Did somebody say “pilot”? Well, hell — ol’ Chris Summers just so happens to be one of those. He offers to join up with this group of intergalactic rag-tags… and give them everything he’s got. We close out with him introducing himself using his old Fighter Call Sign: Corsair! And the rest is… well, maybe not “legendary” like the story suggests… but, it’s history all the same.
Well, howsabout that – a space-centric story that… I didn’t hate!
Like I said early on in the spoilery synopsis — the fact that we’re in space wasn’t the instant eyeroll that it usually would be. This story was more personal than anything — and could’ve just as easily occurred on some uncharted Earth slave island or something. This was a story of a man — a man who (thought) he’d lost everything — and was able to get over himself and find purpose.
It’s nothing (thematically) that we haven’t seen before, but that doesn’t make it a bad thing at all. If you’re reading the “front-half” of the Classix, you’ve just recently met Corsair and the Starjammers — so, this Vignette would greatly add to your x-perience. If you first discovered these stories during their “original run”, you’ll still get something out of this. It’s worth noting, this issue of Classix reprints X-Men #108 (December, 1977), where it is ultimately revealed that this strange mustachioed space pirate is indeed Major Christopher Summers, father of Scott and Alex.
That, in and of itself, makes this Vignette something of a “must read”, which, if we’re being honest — isn’t always the case, right? I feel like a lot of X-Fans have that knee-jerk reaction to these stories — it’s almost as though when we see ’em, our brains go on autopilot — and we wax on about how great (and essential) they are. That sort of thing happens a lot in comics fandom, and isn’t x-clusive to the X-Books. But this one — not only is it a decent little story, it also manages to add a bit of context and import to certain beats of the front-end reprint.
As for the “decent little story” — it’s one that, I can’t for the life of me remember ever reading before. That said, it felt familiar. Perhaps it’s the “tropeyness” of the thing — maybe I just knew it from osmosis or something. We’ve talked in recent visits about the concept of “decompression” within a single story. Ya know – like, stretching even a short “oner” to its very limits. That, in my opinion, is not the case here at all. In fact, I probably could’ve gone for another page or two. Seeing Chris Summers broken down emotionally by the Goiter-necked Slaver was so well done. Heartbreakingly so, even.
When you first think of Chris (and the Starjammers), you’re probably going to think of swashbuckling and smiles. This is a fun rag-tag group of space pirates, after all. Even knowing the traumatic events that led to Major Summers being off-planet, we (or at least, I) tend not to think of it so much. It’s important, but it’s not quite “in your face”. Does that make sense? Seeing how this all played out here — you truly get a feel for Corsair. He’s been broken — mentally, emotionally, psychologically. He’s been worn down to the point where he’s considered nothing more than a “grub”.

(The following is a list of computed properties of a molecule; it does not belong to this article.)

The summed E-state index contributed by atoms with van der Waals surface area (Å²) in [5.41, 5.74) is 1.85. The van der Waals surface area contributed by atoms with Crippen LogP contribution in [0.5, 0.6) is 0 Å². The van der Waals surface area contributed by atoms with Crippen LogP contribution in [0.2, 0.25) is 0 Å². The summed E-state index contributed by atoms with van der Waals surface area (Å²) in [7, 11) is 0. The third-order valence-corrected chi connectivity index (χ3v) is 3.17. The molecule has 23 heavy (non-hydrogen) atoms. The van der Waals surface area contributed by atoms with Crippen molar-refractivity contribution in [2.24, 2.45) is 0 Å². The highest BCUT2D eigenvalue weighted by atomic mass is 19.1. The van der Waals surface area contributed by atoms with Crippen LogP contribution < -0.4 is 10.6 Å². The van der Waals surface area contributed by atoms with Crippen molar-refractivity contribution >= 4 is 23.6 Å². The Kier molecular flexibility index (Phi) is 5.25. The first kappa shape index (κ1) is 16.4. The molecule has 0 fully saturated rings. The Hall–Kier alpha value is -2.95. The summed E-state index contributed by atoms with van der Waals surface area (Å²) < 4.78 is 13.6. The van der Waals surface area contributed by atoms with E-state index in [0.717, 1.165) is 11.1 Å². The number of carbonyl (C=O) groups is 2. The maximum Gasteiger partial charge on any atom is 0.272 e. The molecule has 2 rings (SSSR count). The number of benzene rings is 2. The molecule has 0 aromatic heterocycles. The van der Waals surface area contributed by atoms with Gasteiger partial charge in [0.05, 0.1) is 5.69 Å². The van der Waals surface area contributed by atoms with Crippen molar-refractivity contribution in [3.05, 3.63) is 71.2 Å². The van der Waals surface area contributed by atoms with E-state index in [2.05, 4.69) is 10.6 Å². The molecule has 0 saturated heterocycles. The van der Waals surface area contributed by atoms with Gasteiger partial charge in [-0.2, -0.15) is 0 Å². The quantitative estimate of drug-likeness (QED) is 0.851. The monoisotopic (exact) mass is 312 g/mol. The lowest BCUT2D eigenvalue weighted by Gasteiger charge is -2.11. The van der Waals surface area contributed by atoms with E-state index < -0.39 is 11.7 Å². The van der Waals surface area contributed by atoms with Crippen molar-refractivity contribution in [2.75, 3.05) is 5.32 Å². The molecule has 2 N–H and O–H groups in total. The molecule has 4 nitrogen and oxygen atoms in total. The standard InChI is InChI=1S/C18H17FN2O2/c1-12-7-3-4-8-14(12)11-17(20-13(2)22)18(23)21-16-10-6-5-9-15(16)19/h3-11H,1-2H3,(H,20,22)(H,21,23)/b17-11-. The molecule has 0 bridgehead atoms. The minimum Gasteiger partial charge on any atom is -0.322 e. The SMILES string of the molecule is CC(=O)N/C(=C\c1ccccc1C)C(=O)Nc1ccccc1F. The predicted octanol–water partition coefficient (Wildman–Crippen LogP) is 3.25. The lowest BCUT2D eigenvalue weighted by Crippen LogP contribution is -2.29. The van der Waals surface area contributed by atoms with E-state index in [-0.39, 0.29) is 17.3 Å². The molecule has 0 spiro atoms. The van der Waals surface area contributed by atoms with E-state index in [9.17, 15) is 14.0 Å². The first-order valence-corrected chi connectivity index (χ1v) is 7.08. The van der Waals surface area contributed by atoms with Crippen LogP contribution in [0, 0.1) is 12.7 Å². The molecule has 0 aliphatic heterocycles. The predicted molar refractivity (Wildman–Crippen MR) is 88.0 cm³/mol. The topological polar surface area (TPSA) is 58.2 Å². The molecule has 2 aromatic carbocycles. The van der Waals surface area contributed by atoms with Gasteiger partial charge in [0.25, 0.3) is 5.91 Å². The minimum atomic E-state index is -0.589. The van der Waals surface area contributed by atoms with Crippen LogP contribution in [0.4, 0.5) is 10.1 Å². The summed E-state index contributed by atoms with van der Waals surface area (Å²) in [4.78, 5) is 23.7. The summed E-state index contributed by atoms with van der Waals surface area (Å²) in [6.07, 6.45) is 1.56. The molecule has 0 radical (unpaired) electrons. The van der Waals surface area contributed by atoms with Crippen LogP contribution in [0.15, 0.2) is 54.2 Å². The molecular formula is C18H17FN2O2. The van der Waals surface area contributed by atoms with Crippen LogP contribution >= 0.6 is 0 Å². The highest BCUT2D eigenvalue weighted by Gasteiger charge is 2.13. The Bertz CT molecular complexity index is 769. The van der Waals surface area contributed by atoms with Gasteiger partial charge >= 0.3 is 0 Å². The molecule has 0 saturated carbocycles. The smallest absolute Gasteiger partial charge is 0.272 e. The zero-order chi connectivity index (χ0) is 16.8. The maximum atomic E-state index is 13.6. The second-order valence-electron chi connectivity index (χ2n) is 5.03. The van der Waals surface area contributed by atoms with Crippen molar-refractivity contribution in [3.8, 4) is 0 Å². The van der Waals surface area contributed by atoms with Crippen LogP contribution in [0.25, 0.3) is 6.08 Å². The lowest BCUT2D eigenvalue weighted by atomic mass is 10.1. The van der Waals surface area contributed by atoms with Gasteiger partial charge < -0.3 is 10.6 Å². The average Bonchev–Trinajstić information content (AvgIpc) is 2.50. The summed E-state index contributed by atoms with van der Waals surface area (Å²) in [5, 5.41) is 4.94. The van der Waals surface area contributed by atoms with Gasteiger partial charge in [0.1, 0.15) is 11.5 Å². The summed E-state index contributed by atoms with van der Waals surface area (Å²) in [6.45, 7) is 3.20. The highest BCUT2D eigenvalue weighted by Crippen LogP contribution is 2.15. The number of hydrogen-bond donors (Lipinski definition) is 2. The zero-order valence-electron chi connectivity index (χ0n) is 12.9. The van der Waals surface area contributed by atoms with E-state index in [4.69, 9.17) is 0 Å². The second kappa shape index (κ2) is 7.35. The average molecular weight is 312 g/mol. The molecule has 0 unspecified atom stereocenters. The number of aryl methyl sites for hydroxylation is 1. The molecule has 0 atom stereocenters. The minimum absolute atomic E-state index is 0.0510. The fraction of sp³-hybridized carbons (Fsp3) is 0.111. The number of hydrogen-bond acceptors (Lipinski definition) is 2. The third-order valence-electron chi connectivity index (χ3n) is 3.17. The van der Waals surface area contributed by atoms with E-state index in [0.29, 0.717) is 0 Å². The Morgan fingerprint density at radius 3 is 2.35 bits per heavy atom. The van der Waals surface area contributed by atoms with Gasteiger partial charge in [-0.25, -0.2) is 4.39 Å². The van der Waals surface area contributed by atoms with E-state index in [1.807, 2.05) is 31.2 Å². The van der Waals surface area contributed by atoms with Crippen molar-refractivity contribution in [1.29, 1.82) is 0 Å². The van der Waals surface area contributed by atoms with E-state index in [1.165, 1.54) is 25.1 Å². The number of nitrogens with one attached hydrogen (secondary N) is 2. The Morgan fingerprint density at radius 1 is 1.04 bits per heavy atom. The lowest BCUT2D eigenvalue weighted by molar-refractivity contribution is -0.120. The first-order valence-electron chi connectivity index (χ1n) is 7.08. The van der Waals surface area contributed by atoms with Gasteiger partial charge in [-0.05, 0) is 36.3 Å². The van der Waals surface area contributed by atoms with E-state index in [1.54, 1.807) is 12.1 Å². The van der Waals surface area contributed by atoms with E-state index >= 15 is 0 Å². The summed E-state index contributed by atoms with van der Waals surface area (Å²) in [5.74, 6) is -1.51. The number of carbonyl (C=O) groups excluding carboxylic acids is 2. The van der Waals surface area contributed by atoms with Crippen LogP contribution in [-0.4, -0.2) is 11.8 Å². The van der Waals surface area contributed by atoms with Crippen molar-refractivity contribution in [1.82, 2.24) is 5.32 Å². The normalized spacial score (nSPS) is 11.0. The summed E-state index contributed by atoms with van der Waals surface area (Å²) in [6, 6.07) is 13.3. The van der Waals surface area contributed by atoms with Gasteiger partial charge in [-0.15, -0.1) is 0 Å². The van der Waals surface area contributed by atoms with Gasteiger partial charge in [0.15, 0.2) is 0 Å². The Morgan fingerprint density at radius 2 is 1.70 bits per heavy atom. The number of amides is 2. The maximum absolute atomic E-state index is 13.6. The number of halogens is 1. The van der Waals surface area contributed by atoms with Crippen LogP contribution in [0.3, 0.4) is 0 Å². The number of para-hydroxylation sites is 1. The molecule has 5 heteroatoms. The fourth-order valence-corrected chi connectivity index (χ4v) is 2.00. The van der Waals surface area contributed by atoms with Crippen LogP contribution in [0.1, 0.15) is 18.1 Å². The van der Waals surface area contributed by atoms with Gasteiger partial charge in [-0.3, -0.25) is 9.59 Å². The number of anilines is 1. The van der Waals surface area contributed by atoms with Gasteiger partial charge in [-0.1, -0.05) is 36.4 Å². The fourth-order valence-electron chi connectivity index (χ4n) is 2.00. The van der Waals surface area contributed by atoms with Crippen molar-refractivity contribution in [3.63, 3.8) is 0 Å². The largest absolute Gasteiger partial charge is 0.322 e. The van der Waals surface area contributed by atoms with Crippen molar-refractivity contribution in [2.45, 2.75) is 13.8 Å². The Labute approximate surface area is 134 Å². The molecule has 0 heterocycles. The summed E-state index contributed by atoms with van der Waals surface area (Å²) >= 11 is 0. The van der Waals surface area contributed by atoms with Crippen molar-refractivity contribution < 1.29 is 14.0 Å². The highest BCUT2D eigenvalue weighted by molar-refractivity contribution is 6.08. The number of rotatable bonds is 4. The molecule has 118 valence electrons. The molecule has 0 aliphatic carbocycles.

The one time he attempts to stand up for something, we see him decisively put in his place. We watch as he’s beaten to the point where he’s basically babbling, begging for mercy, saying anything and everything he thinks his abuser might wanna hear. He’ll be good… he’ll clean his mess… he won’t be a problem. The Slaver doesn’t even consider for a moment the possibility that it might come back around and bite him — he leaves our man whimpering in the corner like a scolded dog. That says so much. We talk about subtlety in Claremont’s writing — and this, to me, is another perfect example. It would’ve taken the Slaver very little effort to just kill Corsair for stepping out here — but, he doesn’t. He thinks so little of our hero, that he doesn’t even find him worth the effort of offing! He sees him as a “grub”. Less than nothing.
Then, left alone at his lowest point — our man’s mind recalls how he got here in the first place. The trauma of losing (and not being able to protect) his family. Seeing his sons falling toward Earth attached to a literally-flaming parachute. Seeing his wife taken away — knowing she’s been killed. That’s bound to do a number on a man’s self-worth, no? He’s just being pummeled here with reminders that he’s been rendered into… less than nothing. This was very well done… and, if you’re a weirdo like me and read the Vignette before the “main story”… it made the scene I included a few paragraphs up carry a whole lot more weight.
Overall – space or no space, I had a great time with this. Like the Storm-centric story we discussed not too long ago, I can say I liked this… but didn’t enjoy it. Which, trust me, may not sound like praise — but, it is!